CRESTVIEW — While basketball season is five months away, summertime allows players to fine-tune their game.
Seven young women took the opportunity to learn from Shoal River Middle School boys basketball coach Mitch Buckelew during the week’s girls basketball camp at Twin Hills Park.
"We've had a good week," Buckelew said of the Crestview Parks and Recreation Department-sponsored camp. "We have several of the girls that have been back to camp for their second or third year. And we've got some new girls out, so we are glad to have them out.”
Buckelew taught players proper ball-handling skills when dribbling, along with how to deliver and receive a pass, how to box out for rebounds and proper shooting form.
When players return to the camp from one year to the next, it makes Buckelew's job easier and allows him to teach additional skills they can incorporate into their games.
"It's the little things you work on — the layups, dribbling with the left hand, where you work on dribbling behind the back or maybe you work on a blocked shot drill," he said. “You see them pick it up a little bit quicker because they've already done it."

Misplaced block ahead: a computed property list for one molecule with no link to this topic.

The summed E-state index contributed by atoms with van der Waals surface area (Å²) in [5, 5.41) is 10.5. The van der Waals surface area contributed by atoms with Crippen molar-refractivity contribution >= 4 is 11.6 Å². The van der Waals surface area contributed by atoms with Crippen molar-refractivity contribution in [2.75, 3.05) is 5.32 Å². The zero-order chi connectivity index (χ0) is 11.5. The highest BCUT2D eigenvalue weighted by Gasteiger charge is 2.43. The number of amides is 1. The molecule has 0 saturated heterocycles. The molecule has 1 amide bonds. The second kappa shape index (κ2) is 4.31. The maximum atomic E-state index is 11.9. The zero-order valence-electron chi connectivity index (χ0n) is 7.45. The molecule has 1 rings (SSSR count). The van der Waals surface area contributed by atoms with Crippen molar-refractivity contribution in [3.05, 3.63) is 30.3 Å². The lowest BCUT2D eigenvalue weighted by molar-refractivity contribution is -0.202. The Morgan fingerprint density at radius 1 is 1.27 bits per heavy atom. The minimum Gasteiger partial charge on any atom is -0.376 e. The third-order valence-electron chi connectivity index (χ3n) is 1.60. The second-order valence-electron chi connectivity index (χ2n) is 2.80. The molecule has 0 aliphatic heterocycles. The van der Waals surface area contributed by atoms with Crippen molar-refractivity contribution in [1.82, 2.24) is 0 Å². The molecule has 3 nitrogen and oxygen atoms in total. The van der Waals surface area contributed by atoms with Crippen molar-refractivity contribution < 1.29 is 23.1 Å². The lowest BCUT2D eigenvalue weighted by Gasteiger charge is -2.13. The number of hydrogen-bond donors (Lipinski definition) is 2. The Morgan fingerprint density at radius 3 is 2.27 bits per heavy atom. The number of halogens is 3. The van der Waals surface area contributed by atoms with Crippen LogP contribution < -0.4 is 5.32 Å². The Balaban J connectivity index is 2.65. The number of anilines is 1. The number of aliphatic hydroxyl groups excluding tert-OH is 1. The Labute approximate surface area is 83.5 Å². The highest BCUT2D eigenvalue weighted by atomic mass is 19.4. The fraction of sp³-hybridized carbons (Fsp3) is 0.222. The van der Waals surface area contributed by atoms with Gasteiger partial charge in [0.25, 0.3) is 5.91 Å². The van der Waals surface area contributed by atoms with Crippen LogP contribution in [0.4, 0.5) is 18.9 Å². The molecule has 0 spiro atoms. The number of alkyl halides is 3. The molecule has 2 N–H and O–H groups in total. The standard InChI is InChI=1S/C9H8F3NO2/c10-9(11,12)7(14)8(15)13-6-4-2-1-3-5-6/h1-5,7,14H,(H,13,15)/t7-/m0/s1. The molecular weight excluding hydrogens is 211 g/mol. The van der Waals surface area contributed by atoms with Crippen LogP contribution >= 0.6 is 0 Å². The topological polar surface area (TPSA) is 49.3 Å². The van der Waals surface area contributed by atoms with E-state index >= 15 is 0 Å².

Attending a camp especially benefits kids who have not played organized basketball if they are thinking about joining a team.
"I think it's real important because what it does is it gets them to learn how to play the game and how they can better themselves," he said. "Unfortunately, they can't learn the game and get better at the game just by playing. You have to work on the little points of the game to get better.
"It's like I tell our kids at Shoal River: If they get better, they have a chance to play at the next level, but if they don't, they are not going to be able to.
"I think that's how (the camp) helps them. So when they go to middle school or high school, they have a better chance of making the team."
Randy Dickson is the Crestview News Bulletin’s sports editor. Email him at email@example.com, tweet him @BigRandle, or call 682-6524.